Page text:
It was late on Sunday night when Anirban Kundu, 34, was returning to her Barrackpore home from Bansberia, a suburb of Kolkata. She was riding a scooter which overturned near the locality of Baropara. Kundu, who was bleeding badly from her nose and seemed to have a head injury, asked passers-by to take her to her friend Atri Kar’s house, who lived nearby. “I rushed her to a nearby maternity home around midnight. One of the attendants of the hospital looked at Anirban and said that she couldn’t be admitted. Meye na chele (Is she a girl or a boy), they asked,” says Kar, a transgender activist.
Kundu, who identifies herself as a transgender woman, was wearing a cap that night. “The attendant asked her to remove the cap even though she was bleeding. She felt so humiliated that she started crying,” says Kar.
Kar then took the victim to Chinsurah District Hospital at around 12:30 am, where she allegedly was confronted with confusion about the victim’s gender. “They were arguing that she could not be admitted to the female ward because she had a “male name”. Everyone in charge seemed to be passing the buck. Meanwhile, Anirban’s condition was deteriorating. All the administrative staff of the hospital surrounded and kept staring at Anirban’s face. We felt like we were in a circus,” says Kar.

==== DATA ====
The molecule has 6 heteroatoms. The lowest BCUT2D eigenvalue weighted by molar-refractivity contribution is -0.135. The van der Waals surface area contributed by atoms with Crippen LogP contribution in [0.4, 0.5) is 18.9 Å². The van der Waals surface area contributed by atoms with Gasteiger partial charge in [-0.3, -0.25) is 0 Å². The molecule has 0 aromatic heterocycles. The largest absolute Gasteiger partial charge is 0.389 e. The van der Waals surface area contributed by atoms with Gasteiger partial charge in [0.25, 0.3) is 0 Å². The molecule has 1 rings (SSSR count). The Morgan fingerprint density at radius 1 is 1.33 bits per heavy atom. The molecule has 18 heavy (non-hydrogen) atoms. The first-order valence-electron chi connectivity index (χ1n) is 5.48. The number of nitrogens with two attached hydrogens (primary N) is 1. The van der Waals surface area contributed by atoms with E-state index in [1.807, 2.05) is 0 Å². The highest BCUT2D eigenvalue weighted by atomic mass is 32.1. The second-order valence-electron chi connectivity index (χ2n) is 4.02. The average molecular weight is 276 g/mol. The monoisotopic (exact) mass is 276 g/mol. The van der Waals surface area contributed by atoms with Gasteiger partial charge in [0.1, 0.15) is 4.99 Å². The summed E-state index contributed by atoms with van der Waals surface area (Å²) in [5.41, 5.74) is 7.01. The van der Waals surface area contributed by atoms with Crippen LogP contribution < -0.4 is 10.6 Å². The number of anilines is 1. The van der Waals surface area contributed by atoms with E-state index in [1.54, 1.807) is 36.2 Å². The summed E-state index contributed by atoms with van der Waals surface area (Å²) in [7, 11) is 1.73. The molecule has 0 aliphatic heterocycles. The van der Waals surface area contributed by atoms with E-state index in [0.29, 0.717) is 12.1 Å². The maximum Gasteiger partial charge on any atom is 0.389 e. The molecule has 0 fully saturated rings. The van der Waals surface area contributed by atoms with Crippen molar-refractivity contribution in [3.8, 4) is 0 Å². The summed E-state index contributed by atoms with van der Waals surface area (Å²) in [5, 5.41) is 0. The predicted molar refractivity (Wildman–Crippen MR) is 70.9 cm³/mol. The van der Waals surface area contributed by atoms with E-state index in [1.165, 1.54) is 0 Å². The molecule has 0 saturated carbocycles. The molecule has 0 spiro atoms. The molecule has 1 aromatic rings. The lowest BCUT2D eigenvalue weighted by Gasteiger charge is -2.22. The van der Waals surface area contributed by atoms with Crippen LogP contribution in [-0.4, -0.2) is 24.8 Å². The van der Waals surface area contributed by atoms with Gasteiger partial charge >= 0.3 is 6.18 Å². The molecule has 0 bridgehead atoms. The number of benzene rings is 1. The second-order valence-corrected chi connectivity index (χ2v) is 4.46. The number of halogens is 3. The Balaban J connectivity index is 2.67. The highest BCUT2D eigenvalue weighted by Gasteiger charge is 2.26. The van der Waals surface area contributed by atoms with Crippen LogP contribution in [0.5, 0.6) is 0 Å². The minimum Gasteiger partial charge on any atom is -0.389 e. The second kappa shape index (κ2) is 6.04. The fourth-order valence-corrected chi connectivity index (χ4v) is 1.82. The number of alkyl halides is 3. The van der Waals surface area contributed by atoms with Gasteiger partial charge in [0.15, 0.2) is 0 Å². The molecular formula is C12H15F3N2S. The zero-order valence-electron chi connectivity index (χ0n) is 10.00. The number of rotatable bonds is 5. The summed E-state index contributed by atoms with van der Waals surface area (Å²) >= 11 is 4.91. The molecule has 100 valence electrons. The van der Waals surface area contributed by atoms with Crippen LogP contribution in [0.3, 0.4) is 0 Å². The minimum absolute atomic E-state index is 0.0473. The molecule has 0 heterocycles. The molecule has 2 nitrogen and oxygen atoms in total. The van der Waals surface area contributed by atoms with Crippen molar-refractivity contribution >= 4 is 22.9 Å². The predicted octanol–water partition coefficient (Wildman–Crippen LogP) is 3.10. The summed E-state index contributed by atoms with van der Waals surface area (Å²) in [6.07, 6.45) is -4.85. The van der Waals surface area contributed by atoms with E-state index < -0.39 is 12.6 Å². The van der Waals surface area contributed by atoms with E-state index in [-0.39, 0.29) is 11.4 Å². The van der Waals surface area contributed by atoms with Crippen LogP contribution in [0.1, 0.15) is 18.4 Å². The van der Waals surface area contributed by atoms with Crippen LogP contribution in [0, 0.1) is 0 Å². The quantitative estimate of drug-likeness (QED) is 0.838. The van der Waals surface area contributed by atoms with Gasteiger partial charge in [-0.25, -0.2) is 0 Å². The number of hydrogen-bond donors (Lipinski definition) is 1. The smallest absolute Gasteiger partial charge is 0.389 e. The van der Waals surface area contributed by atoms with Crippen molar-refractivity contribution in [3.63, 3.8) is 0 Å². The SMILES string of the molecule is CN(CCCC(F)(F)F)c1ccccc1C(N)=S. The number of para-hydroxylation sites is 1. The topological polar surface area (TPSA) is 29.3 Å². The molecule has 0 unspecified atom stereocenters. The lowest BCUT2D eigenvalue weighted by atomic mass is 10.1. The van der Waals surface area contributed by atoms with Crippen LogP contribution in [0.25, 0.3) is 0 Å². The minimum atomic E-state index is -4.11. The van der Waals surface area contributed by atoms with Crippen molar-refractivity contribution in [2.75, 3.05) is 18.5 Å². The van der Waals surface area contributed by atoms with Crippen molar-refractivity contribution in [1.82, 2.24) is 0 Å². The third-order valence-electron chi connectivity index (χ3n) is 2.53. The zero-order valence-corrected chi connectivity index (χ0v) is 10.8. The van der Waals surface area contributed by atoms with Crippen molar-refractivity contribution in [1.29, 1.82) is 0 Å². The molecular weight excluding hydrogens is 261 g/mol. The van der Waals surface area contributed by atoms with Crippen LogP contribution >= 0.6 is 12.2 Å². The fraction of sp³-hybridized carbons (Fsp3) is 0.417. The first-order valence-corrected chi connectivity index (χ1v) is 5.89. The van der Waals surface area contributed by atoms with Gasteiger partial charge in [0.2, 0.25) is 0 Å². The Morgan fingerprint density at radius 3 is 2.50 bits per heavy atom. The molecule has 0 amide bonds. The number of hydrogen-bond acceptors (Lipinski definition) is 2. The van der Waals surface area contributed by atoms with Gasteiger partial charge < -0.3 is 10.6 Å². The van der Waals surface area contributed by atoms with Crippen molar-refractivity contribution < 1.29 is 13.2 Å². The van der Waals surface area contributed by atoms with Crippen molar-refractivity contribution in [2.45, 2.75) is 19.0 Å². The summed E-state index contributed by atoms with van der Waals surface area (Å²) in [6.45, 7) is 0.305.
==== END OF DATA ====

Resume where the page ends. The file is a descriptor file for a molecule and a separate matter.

Eventually, a doctor did attend Kar. “The doctor attending her remarked that if there had been further delay, the accident victim would have died,” says Kar.
Kundu was eventually taken to a private hospital in Barrackpore near Kolkata. “Her condition is stable now,” says Kar.
When ScoopWhoop News called up the Chinsurah District Hospital, the attendant-in-charge claimed that the patient was given due attention. “We don’t have a separate ward for transgender patients but we did take care of her,” says the attendant.
Transgender activists are starting a campaign today at Chinsurah District Hospital to demand a separate ward or beds for transgender patients, reported Varta, an online publication which works on gender and sexuality issues.
Kar and other activists are planning to approach the CMOH and other authorities to make sure there is decisive action taken and an executive order passed to ensure that transgender individuals can access health services readily and without discrimination in government health facilities. This would be in keeping with the Supreme Court’s April 2014 NALSA judgement directives, which have largely been ignored by the central and most state governments till date.